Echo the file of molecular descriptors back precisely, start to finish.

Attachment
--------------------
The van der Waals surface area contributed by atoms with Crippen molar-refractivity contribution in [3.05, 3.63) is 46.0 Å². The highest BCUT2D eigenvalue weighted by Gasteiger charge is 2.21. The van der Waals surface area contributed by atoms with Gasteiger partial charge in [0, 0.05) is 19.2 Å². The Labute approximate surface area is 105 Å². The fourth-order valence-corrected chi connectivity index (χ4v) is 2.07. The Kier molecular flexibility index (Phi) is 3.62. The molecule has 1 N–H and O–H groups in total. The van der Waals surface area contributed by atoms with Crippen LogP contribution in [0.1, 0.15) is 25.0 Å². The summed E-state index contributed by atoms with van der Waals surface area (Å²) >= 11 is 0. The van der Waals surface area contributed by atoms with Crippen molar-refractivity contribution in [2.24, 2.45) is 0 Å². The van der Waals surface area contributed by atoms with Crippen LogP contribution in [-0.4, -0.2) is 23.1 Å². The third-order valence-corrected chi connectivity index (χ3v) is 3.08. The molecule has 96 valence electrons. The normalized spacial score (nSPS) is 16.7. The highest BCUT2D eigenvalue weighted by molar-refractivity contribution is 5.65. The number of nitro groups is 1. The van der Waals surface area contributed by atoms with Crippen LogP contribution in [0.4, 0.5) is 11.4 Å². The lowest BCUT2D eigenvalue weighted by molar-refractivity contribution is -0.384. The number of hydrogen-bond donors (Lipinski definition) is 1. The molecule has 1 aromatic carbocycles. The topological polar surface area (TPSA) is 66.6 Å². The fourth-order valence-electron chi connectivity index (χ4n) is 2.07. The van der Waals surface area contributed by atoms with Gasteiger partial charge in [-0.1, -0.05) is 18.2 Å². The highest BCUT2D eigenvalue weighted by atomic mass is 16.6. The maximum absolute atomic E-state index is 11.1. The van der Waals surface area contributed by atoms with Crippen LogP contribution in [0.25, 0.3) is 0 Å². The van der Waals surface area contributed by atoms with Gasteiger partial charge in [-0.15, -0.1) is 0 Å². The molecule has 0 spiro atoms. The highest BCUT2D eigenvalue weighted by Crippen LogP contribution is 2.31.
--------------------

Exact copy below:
The van der Waals surface area contributed by atoms with Crippen molar-refractivity contribution in [3.05, 3.63) is 46.0 Å². The highest BCUT2D eigenvalue weighted by Gasteiger charge is 2.21. The van der Waals surface area contributed by atoms with Gasteiger partial charge in [0, 0.05) is 19.2 Å². The Labute approximate surface area is 105 Å². The fourth-order valence-corrected chi connectivity index (χ4v) is 2.07. The Kier molecular flexibility index (Phi) is 3.62. The molecule has 1 N–H and O–H groups in total. The van der Waals surface area contributed by atoms with Crippen LogP contribution in [0.1, 0.15) is 25.0 Å². The summed E-state index contributed by atoms with van der Waals surface area (Å²) >= 11 is 0. The van der Waals surface area contributed by atoms with Crippen molar-refractivity contribution in [2.24, 2.45) is 0 Å². The van der Waals surface area contributed by atoms with Crippen LogP contribution in [-0.4, -0.2) is 23.1 Å². The third-order valence-corrected chi connectivity index (χ3v) is 3.08. The molecule has 96 valence electrons. The normalized spacial score (nSPS) is 16.7. The highest BCUT2D eigenvalue weighted by molar-refractivity contribution is 5.65. The number of nitro groups is 1. The van der Waals surface area contributed by atoms with Crippen LogP contribution in [0.4, 0.5) is 11.4 Å². The lowest BCUT2D eigenvalue weighted by molar-refractivity contribution is -0.384. The number of hydrogen-bond donors (Lipinski definition) is 1. The molecule has 1 aromatic carbocycles. The topological polar surface area (TPSA) is 66.6 Å². The fourth-order valence-electron chi connectivity index (χ4n) is 2.07. The van der Waals surface area contributed by atoms with Gasteiger partial charge in [-0.1, -0.05) is 18.2 Å². The highest BCUT2D eigenvalue weighted by atomic mass is 16.6. The maximum absolute atomic E-state index is 11.1. The van der Waals surface area contributed by atoms with Crippen LogP contribution in [0.25, 0.3) is 0 Å². The van der Waals surface area contributed by atoms with Gasteiger partial charge in [-0.15, -0.1) is 0 Å². The molecule has 0 spiro atoms. The highest BCUT2D eigenvalue weighted by Crippen LogP contribution is 2.31.